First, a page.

12 May 1864: “The news is not very reliable but indicates that a great & bloody battle is being fought and that Grant is giving the rebels a bitter lesson.”

Item description: Letter, 12 May 1864, from Robert Finley to his fiancee, Mary A. Cabeen. Finley was a member of the 30th Illinois Infantry, serving in Tennessee, Mississippi, Alabama, Louisiana, and Georgia.

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Item citation: From the Robert Stuart Finley papers #3685-zSouthern Historical Collection, The Wilson Library, University of North Carolina at Chapel Hill.

Item transcription:

Direct via Nashville, Tenn.

Athens, Ala. May 12th 1864

Miss M.A.C.

Dear friend,

As we have received no mail yet from the north since we left Cairo, I have of course received no letter from you, but hope one is on the way and that in course of time the tardy mail will bring it to hand.

After leaving Cairo we proceeded up the Tennessee river to Clifton Tenn. where we remained five days and left there just before the next fleet came up which had a large mail for us but it has not yet overtaken us. We marched from Clifton to this place a distance of seventy five miles in five days. 

On Sabbath last we marched 26 miles, but did not get into Camp until eleven o’clock at night. Some of the boys were barefooted, many were foot sore and some gave out but we had reached the Rail Road and these were sent to this place by the cars.

Day before yesterday was the hardest days march we have made, it began to rain about 4 o’clock in the afternoon and poured down in torrents for two hours until the road which was level was soon knee deep in water. You can imagine that we were slightly wet when we got to camp. We had five miles to go when the rain began and it took us about four hours to get to town with the troops of our Brigade and our train, but the other Brigade had to go into camp two miles back and came in yesterday morning.

Yesterday we were transferred to barracks and are now comfortably situated the rain is over and fair weather beams upon us.

We cannot tell how long we will stay here and are under orders to be ready to march at a moments warning.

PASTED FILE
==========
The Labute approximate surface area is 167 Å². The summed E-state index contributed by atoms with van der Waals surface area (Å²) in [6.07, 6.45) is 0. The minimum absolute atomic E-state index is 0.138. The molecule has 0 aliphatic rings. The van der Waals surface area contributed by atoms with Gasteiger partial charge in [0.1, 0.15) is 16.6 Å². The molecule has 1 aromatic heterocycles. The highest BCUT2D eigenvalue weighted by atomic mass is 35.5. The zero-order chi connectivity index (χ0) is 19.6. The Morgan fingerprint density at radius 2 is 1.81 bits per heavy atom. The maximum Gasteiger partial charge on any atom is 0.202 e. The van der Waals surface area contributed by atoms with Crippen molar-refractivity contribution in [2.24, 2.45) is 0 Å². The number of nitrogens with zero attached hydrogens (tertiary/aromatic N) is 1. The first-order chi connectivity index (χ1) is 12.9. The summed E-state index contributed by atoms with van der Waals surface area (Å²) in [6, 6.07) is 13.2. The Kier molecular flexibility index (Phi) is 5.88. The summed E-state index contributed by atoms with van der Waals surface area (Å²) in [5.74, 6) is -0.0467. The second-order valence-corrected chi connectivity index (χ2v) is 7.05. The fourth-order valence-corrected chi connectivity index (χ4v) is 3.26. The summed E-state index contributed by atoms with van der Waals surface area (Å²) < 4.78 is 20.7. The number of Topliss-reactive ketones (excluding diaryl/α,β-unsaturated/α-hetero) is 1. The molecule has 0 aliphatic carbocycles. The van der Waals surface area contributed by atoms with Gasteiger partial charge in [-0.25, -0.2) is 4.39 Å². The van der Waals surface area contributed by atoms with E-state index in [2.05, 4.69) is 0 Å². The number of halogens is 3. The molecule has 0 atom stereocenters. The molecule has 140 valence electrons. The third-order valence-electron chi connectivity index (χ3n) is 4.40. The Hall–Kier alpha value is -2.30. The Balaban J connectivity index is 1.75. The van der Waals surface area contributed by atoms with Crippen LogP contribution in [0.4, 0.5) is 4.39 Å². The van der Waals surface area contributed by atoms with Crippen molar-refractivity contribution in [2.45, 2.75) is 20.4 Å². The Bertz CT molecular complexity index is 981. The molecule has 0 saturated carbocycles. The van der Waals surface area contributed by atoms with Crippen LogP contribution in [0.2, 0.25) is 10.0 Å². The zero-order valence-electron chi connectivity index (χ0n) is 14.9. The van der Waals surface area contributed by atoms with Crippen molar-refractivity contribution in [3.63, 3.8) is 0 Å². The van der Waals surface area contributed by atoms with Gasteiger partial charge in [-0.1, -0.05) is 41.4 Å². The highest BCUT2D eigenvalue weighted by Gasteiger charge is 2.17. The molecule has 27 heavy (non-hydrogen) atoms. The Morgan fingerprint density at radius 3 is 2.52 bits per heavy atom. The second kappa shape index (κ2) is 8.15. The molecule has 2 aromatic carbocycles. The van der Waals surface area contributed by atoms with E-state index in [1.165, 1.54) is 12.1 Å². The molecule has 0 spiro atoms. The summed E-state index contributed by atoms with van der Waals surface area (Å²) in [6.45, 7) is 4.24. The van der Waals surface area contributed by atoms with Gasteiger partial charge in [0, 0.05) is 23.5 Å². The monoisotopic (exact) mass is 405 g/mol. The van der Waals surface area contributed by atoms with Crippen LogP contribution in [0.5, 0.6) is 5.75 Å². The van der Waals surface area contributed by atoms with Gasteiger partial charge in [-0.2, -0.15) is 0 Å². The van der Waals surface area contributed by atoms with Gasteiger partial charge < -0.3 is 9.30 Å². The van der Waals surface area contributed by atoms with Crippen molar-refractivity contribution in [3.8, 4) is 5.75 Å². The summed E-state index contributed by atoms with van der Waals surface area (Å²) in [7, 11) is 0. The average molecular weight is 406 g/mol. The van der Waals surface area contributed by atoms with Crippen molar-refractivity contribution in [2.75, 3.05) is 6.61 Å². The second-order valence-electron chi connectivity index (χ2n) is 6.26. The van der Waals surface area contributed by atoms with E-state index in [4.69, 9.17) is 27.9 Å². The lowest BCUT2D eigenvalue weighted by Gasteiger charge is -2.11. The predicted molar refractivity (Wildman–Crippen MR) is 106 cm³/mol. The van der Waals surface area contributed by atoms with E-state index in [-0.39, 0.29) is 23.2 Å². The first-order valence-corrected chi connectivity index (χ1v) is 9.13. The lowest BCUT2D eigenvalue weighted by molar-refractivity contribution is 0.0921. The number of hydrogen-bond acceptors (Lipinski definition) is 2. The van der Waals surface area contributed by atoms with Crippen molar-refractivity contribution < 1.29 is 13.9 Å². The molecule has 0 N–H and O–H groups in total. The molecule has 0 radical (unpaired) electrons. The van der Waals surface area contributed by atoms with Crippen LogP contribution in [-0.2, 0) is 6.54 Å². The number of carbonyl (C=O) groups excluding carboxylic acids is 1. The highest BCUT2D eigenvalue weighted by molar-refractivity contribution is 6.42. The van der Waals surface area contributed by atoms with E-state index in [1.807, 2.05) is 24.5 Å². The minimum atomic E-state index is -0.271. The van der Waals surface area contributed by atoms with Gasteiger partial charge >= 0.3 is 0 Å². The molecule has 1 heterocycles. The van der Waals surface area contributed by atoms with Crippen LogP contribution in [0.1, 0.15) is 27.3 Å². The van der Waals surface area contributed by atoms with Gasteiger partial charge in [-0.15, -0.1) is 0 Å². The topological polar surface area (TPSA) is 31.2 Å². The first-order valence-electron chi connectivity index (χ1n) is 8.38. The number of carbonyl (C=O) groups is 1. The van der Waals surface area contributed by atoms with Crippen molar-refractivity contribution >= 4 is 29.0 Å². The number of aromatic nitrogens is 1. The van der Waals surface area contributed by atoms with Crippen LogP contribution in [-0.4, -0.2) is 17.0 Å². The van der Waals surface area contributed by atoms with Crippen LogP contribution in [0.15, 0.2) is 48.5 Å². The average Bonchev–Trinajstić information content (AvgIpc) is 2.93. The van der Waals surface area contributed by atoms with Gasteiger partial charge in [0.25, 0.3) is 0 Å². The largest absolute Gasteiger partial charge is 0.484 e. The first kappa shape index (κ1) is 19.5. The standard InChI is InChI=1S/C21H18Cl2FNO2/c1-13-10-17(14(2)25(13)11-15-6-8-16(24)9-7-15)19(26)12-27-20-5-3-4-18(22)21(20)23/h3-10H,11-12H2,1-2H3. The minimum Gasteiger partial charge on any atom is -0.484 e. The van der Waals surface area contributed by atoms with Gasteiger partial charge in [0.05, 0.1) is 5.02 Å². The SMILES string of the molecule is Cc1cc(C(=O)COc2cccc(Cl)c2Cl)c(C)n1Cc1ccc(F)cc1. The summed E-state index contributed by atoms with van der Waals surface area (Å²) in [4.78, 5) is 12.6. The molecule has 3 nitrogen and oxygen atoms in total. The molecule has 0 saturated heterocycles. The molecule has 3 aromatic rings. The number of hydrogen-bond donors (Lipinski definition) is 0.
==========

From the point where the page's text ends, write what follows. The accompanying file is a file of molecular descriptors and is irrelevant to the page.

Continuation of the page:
Forrests cavalry are reported in this vicinity and our General is ordered to watch his movements. I don’t think he will come near this place unless he is anxious for a fight. The boys are generally well and in good spirits, although the recruits think it has been a rough initiation to the service. I was quite unwell when we left Clifton, but having a good horse to ride I got along fine and am now in my usual health. Lieut. McCreight Sergt. Cander & all the boys of Co. “A” that are with us are well.

Some of the Regt. were left at Cairo and have not reached us yet. If we can only get a large mail in a few days and kind letters from our friends at home we will be content, and we are looking very anxiously for its arrival.

Our Brigade brass band is just now discoursing delightful music announcing the hour for retiring and as the Regt. is ordered to be in line of battle at 4 in the morning for one hour I will have to be obedient to its summons & bid you “Good night,” thinking of the night before I left home when I bid you good night, and you started away in the wagon singing “Good night,” and my heart re-echoed Good night kind one Good night.

May 13th – Weather clear and pleasant to day. We hear exciting war news from the East and the din of battle also reaches us from Sherman. The news is not very reliable but indicates that a great & bloody battle is being fought and that Grant is giving the rebels a bitter lesson.

Hundreds have been slain and thousands of homes will be made desolate, but O let the prayer go up from every Christian heart – “God bless our brave & noble Grant, that he may gain a signal and a glorious victory.”

I hope that this summer’s campaign will end the war and that we will be permitted to return soon to peaceful homes. But our destinies are in the hands of God to whom all issues belonging Him do we trust.

Excuse this & write soon.

Your sincere friend,
R.S. Finley

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